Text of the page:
Would You Do It Again? We Ask Former NFLer Derland MooreS

This is an interview series in which we ask the plaintiffs of the NFL concussion lawsuit one question (and maybe a few more): Knowing what you know now, if you could do it over again, would you still play football?

Today: Former defensive lineman Derland Moore. Moore walked on at the University of Oklahoma, made All-America in 1972, and was selected by New Orleans in the second round of the 1973 NFL draft. When he retired in 1986 he had played 170 of his 171 professional games on the Saints' defensive line. He resides in Louisiana as a "part farmer, part businessman" and whole grandfather of three. Moore is one of the more than 4,500 retired NFL players to bring suit against the league over head injuries.


We didn't know these things, and we weren't told these things, when I was playing.

With all the head injuries and everything that we received, your chances of getting Alzheimer's and other kinds of disabilities from that, it's about 20 times greater than what the normal population is, especially since I played 14 years. I mean, if you get hit in the head every play—it's not exactly a concussion but, you know, it's a blow. And basically I don't want my family to have to lose everything to put me in a home.

It'd be different if the NFL was scratching by, but, I mean, they're washing money right now. And it looks like they would come around and take care of their own. I mean, we're cast aside like garbage. And you don't do that to people.

I got knocked out three or four times on the field. I don't remember. You know, they didn't diagnose concussions then. As soon as they woke you up and you knew you were in a football game, they put you back out there. There was no diagnosis of anything then.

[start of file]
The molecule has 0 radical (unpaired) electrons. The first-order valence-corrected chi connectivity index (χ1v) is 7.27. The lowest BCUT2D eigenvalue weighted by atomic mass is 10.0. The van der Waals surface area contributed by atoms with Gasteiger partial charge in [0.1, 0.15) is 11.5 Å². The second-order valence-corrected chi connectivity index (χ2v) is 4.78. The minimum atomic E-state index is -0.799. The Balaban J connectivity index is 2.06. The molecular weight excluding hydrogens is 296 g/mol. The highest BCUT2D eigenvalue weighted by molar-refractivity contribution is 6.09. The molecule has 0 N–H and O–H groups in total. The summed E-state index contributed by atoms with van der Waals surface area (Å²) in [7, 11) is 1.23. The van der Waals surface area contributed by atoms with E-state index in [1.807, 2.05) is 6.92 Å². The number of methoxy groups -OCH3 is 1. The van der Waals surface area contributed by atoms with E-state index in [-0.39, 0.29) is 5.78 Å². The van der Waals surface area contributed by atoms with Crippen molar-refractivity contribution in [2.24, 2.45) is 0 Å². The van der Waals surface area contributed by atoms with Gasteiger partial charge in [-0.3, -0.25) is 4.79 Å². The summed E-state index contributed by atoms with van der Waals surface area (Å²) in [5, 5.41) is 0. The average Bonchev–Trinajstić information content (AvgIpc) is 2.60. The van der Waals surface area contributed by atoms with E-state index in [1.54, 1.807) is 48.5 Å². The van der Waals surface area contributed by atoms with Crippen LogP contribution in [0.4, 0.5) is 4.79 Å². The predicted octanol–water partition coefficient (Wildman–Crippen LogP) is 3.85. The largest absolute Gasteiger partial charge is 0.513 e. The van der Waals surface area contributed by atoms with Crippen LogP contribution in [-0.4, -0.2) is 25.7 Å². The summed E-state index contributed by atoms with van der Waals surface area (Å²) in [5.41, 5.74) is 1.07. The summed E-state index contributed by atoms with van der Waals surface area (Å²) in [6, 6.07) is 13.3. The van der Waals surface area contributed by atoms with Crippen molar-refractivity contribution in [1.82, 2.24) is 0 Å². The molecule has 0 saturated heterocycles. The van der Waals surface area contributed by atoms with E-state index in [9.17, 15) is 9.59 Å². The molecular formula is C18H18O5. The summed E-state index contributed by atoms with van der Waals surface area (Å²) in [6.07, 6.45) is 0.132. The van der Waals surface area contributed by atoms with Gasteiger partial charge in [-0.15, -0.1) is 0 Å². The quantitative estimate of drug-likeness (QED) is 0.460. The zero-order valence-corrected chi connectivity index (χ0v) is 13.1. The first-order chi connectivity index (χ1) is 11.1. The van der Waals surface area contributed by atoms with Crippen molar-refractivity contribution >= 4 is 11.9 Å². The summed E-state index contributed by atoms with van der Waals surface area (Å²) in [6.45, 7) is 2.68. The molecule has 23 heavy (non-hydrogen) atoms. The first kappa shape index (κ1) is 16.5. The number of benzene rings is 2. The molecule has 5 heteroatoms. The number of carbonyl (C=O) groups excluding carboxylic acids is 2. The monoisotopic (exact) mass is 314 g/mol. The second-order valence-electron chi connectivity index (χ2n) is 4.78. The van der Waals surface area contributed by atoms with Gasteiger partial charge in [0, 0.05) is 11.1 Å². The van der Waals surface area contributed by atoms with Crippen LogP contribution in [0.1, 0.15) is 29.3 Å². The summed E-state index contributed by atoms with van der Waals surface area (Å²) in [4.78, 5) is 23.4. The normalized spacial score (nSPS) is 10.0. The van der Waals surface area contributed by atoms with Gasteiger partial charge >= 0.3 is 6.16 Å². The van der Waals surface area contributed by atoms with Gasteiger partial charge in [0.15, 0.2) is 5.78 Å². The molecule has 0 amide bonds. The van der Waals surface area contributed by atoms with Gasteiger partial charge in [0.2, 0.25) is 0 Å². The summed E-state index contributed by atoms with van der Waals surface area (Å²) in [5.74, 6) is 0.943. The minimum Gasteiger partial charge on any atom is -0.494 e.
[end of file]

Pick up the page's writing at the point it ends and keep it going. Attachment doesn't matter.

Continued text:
There was one play in San Francisco. My own teammate got me. I got a knee to the back of the head. I couldn't even get up, and they put it on NFL Follies. I'm getting up and I'm falling down. They didn't take you out then. They expected you to play.

I'd say mine is more just the accumulation of all the hits. You know, I played nose tackle the last five years of my career, and you're right over the center. You're hitting head to head every play.

The public is not aware of everything that has gone on. The public thinks that we all made millions. I made $21,000 my first year in the NFL, in '73. $21,000. My best payday was $300,000, near the end of my career. And that's good money, but it's not the millions these kids are making today. Hey, I'm glad for them. I think it's great that they're doing quite well, but how about taking care of your own? I mean, we're not even addressed in any of this stuff. They ignore us like we're not even human beings. I think if the public knew exactly what was going on they'd be more on the players' side instead of thinking we've got all these millions and we're just getting greedy.

The NFL's a business and they've got to make money, but good Lord, I know some of the guys have some serious, serious problems. And right now they can't support their families. It's not right.

Knowing what you know now, if you could do it over again, would you still play football?

I don't know if I would or not. I had some experiences that were wonderful, OK? I sure as hell would take care of myself a lot better than what I did [laughs]. You know, you don't think about these things when you're young. You get older and it really comes back on you. Do I want my grandson to play football? I don't know. I just don't know. With the new rules and everything they have? Yes, it's getting a lot better. They're taking a lot better care of the players. The game has gotten a lot better and you can make some money that can set you up to where you can have a nice life. But it wasn't that way when I played. It wasn't the compensation that they're getting now. But as I said, I think it's great. I've got to have knees replaced here in probably six months, and there are some things going on, but yes, I probably would play. I probably would.


Rob Trucks was last seen on Deadspin interviewing former athletes about the end of their careers. His oral histories with 49-year-old Americans can be found at McSweeney's, and his latest book is on Fleetwood Mac's Tusk album.